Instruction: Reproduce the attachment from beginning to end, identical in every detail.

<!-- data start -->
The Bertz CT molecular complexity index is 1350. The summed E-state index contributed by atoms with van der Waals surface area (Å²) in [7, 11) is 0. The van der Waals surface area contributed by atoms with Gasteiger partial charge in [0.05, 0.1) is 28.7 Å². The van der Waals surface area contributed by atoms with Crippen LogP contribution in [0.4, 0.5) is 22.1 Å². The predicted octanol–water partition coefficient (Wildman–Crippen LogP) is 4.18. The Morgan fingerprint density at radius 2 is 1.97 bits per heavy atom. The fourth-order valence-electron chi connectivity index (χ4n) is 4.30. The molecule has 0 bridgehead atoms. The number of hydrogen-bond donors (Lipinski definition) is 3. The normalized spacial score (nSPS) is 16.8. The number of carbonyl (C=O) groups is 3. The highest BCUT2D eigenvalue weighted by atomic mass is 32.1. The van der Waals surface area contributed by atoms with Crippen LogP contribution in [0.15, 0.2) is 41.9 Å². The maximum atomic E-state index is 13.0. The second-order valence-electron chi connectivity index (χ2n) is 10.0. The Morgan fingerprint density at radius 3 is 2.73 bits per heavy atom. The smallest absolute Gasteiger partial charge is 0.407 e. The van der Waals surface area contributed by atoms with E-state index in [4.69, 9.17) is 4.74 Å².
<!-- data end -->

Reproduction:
The Bertz CT molecular complexity index is 1350. The summed E-state index contributed by atoms with van der Waals surface area (Å²) in [7, 11) is 0. The van der Waals surface area contributed by atoms with Gasteiger partial charge in [0.05, 0.1) is 28.7 Å². The van der Waals surface area contributed by atoms with Crippen LogP contribution in [0.4, 0.5) is 22.1 Å². The predicted octanol–water partition coefficient (Wildman–Crippen LogP) is 4.18. The Morgan fingerprint density at radius 2 is 1.97 bits per heavy atom. The fourth-order valence-electron chi connectivity index (χ4n) is 4.30. The molecule has 0 bridgehead atoms. The number of hydrogen-bond donors (Lipinski definition) is 3. The normalized spacial score (nSPS) is 16.8. The number of carbonyl (C=O) groups is 3. The highest BCUT2D eigenvalue weighted by atomic mass is 32.1. The van der Waals surface area contributed by atoms with Crippen LogP contribution in [0.15, 0.2) is 41.9 Å². The maximum atomic E-state index is 13.0. The second-order valence-electron chi connectivity index (χ2n) is 10.0. The Morgan fingerprint density at radius 3 is 2.73 bits per heavy atom. The smallest absolute Gasteiger partial charge is 0.407 e. The van der Waals surface area contributed by atoms with E-state index in [4.69, 9.17) is 4.74 Å².